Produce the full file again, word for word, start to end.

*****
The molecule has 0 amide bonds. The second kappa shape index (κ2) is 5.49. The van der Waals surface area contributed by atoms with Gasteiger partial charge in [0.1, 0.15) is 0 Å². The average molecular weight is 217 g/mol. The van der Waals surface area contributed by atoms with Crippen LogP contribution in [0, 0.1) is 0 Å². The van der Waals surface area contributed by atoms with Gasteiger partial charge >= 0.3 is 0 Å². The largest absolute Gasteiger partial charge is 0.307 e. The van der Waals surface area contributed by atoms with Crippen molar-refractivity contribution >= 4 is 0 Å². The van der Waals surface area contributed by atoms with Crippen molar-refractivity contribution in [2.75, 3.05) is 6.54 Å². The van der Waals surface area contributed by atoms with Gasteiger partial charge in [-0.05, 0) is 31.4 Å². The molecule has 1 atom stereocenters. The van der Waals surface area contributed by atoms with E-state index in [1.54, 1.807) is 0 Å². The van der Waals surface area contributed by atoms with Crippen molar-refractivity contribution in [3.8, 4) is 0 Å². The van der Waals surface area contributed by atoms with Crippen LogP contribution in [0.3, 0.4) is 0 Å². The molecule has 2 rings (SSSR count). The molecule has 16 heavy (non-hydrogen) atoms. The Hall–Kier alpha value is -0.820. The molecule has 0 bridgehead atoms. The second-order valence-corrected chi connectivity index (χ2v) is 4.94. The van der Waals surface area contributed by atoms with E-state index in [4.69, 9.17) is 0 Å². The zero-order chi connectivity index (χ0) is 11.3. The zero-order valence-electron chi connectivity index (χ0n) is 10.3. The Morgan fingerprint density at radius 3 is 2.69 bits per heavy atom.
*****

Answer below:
The molecule has 0 amide bonds. The second kappa shape index (κ2) is 5.49. The van der Waals surface area contributed by atoms with Gasteiger partial charge in [0.1, 0.15) is 0 Å². The average molecular weight is 217 g/mol. The van der Waals surface area contributed by atoms with Crippen LogP contribution in [0, 0.1) is 0 Å². The van der Waals surface area contributed by atoms with Gasteiger partial charge >= 0.3 is 0 Å². The largest absolute Gasteiger partial charge is 0.307 e. The van der Waals surface area contributed by atoms with Crippen molar-refractivity contribution >= 4 is 0 Å². The van der Waals surface area contributed by atoms with Crippen molar-refractivity contribution in [2.75, 3.05) is 6.54 Å². The van der Waals surface area contributed by atoms with Gasteiger partial charge in [-0.05, 0) is 31.4 Å². The molecule has 1 atom stereocenters. The van der Waals surface area contributed by atoms with E-state index in [1.54, 1.807) is 0 Å². The van der Waals surface area contributed by atoms with Crippen molar-refractivity contribution in [3.8, 4) is 0 Å². The van der Waals surface area contributed by atoms with Crippen LogP contribution in [0.3, 0.4) is 0 Å². The molecule has 2 rings (SSSR count). The molecule has 16 heavy (non-hydrogen) atoms. The Hall–Kier alpha value is -0.820. The molecule has 0 bridgehead atoms. The second-order valence-corrected chi connectivity index (χ2v) is 4.94. The van der Waals surface area contributed by atoms with E-state index in [4.69, 9.17) is 0 Å². The zero-order chi connectivity index (χ0) is 11.3. The zero-order valence-electron chi connectivity index (χ0n) is 10.3. The Morgan fingerprint density at radius 3 is 2.69 bits per heavy atom.